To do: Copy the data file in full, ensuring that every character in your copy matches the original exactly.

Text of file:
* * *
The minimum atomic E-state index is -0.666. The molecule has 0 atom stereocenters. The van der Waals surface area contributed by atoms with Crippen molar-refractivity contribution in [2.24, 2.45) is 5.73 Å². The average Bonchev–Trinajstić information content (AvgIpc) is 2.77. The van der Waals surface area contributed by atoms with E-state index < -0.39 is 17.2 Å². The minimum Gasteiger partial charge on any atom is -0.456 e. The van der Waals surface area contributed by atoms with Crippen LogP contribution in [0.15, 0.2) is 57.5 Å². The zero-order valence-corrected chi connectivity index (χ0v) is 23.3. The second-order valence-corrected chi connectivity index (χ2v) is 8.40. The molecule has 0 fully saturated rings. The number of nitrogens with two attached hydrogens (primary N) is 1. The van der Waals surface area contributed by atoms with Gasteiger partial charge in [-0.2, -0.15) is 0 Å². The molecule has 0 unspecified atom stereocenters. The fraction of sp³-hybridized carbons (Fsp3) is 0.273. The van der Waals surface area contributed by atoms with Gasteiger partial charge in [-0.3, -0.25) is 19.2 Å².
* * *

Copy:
The minimum atomic E-state index is -0.666. The molecule has 0 atom stereocenters. The van der Waals surface area contributed by atoms with Crippen molar-refractivity contribution in [2.24, 2.45) is 5.73 Å². The average Bonchev–Trinajstić information content (AvgIpc) is 2.77. The van der Waals surface area contributed by atoms with E-state index < -0.39 is 17.2 Å². The minimum Gasteiger partial charge on any atom is -0.456 e. The van der Waals surface area contributed by atoms with Crippen LogP contribution in [0.15, 0.2) is 57.5 Å². The zero-order valence-corrected chi connectivity index (χ0v) is 23.3. The second-order valence-corrected chi connectivity index (χ2v) is 8.40. The molecule has 0 fully saturated rings. The number of nitrogens with two attached hydrogens (primary N) is 1. The van der Waals surface area contributed by atoms with Gasteiger partial charge in [-0.2, -0.15) is 0 Å². The molecule has 0 unspecified atom stereocenters. The fraction of sp³-hybridized carbons (Fsp3) is 0.273. The van der Waals surface area contributed by atoms with Gasteiger partial charge in [-0.3, -0.25) is 19.2 Å².